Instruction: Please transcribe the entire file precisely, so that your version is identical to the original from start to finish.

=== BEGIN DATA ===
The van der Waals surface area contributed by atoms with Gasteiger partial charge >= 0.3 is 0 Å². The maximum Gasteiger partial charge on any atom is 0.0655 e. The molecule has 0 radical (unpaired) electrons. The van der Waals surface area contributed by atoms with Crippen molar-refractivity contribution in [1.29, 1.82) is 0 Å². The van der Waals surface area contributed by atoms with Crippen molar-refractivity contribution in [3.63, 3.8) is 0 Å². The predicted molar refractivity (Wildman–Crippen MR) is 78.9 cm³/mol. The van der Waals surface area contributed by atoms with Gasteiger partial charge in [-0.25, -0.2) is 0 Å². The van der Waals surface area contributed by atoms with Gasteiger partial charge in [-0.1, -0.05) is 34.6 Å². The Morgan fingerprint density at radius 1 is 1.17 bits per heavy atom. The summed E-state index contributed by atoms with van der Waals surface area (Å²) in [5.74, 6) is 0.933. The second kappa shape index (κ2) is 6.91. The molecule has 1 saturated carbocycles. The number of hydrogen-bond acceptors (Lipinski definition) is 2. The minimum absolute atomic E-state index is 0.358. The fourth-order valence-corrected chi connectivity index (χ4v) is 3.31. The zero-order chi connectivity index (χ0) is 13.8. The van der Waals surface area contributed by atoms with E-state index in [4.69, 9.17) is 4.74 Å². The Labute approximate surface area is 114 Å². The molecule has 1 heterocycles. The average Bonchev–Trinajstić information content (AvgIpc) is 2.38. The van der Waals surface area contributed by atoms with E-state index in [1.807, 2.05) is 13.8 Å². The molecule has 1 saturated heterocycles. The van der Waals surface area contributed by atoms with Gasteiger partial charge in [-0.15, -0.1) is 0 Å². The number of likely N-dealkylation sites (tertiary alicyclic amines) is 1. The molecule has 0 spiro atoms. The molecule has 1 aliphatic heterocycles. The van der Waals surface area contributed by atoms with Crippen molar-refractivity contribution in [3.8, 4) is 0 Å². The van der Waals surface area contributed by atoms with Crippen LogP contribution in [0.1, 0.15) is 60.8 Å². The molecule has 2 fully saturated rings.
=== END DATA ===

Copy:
The van der Waals surface area contributed by atoms with Gasteiger partial charge >= 0.3 is 0 Å². The maximum Gasteiger partial charge on any atom is 0.0655 e. The molecule has 0 radical (unpaired) electrons. The van der Waals surface area contributed by atoms with Crippen molar-refractivity contribution in [1.29, 1.82) is 0 Å². The van der Waals surface area contributed by atoms with Crippen molar-refractivity contribution in [3.63, 3.8) is 0 Å². The predicted molar refractivity (Wildman–Crippen MR) is 78.9 cm³/mol. The van der Waals surface area contributed by atoms with Gasteiger partial charge in [-0.25, -0.2) is 0 Å². The van der Waals surface area contributed by atoms with Gasteiger partial charge in [-0.1, -0.05) is 34.6 Å². The Morgan fingerprint density at radius 1 is 1.17 bits per heavy atom. The summed E-state index contributed by atoms with van der Waals surface area (Å²) in [5.74, 6) is 0.933. The second kappa shape index (κ2) is 6.91. The molecule has 1 saturated carbocycles. The number of hydrogen-bond acceptors (Lipinski definition) is 2. The minimum absolute atomic E-state index is 0.358. The fourth-order valence-corrected chi connectivity index (χ4v) is 3.31. The zero-order chi connectivity index (χ0) is 13.8. The van der Waals surface area contributed by atoms with E-state index in [4.69, 9.17) is 4.74 Å². The Labute approximate surface area is 114 Å². The molecule has 1 heterocycles. The average Bonchev–Trinajstić information content (AvgIpc) is 2.38. The van der Waals surface area contributed by atoms with E-state index in [1.807, 2.05) is 13.8 Å². The molecule has 1 saturated heterocycles. The van der Waals surface area contributed by atoms with Gasteiger partial charge in [-0.15, -0.1) is 0 Å². The number of likely N-dealkylation sites (tertiary alicyclic amines) is 1. The molecule has 0 spiro atoms. The molecule has 1 aliphatic heterocycles. The van der Waals surface area contributed by atoms with Crippen molar-refractivity contribution in [3.8, 4) is 0 Å². The van der Waals surface area contributed by atoms with Crippen LogP contribution in [0.1, 0.15) is 60.8 Å². The molecule has 2 fully saturated rings.